Bavaria are John Tejada and Kimi Recor.
The name "Bavaria" comes from both artists sharing a commonality of similar childhoods that tie them to the Bavarian region in Germany. John Tejada, son of an Austrian father and American mother, came to the United States from Vienna, Austria at age eight. While Kimi Recor, daughter of a German mother and an American father, moved to the United States at age twelve from Bad Aibling, Bavaria. The two flourished in the musical arts, developing extensive backgrounds in musicianship, songwriting, and live performance.
John Tejada is an electronic musician, producer, DJ, and multi-instrumentalist with an acclaimed resume of releases to his credit. Having founded his own Los Angeles based record label Palette Recordings, he has produced a multitude of catalogue hits since the label's early beginnings in 1996. His most recent accomplishments include the single "Somewhere" (2013, Kompakt), a full-length album entitled "The Predicting Machine" (2012, Kompakt), and a series of collaborative EPs.
Kimi Recor is a vocalist and multi-instrumentalist who has recorded and toured with numerous bands over the years. Draemings, her current solo project, illustrates her immense talent, both sonically and vocally, for astonishing listeners by defying expectations. Her voice is of a singularizing purity that remains untainted by most associated trends heard in contemporary vocalism, and it has an emotional drive that resonates with honesty.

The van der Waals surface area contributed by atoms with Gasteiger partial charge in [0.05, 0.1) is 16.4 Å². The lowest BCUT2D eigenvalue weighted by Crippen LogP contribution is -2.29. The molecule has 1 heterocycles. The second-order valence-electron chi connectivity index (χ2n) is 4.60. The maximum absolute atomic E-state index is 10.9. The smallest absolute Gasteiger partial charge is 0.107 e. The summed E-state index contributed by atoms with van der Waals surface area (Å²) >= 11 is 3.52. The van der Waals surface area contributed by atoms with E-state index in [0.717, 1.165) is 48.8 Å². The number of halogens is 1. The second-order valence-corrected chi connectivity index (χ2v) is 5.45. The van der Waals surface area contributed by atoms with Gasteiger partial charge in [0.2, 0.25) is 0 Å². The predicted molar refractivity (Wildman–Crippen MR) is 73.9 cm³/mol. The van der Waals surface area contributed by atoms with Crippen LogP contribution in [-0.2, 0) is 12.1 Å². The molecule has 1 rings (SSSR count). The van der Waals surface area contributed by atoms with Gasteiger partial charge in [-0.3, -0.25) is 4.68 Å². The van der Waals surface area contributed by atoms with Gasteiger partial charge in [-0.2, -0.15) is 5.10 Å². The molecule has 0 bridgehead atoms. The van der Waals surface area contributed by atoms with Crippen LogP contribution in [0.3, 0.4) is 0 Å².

Tejada and Recor have a musical partnership that spans over a decade. Their first project was on John's album "Logic Memory Center" (2004, Plug Research) where Recor provided vocals on the track "Strange Creatures." Recor also appeared on "Stabilizer" from Tejada's "The Predicting Machine." Over the years, they have recorded numerous pieces together between their own primary projects and finally realized that it was time for them to commit their efforts to a serious collaboration for a full-length release.
Bavaria's sound is a highly crafted experience that pushes minimalism beyond its limits by blending Tejada's use of his modular synth and Recor's vocals. Although both could have easily layered their recordings with multiple instruments, they decided to omit live drums and guitars altogether and allow the uncertainty of modular synth patches to evolve and guide Recor's voice. The result is a colorful journey that captivates listeners upon first exposure and sets itself above an otherwise grey musical landscape so commonly traveled by today's releases.
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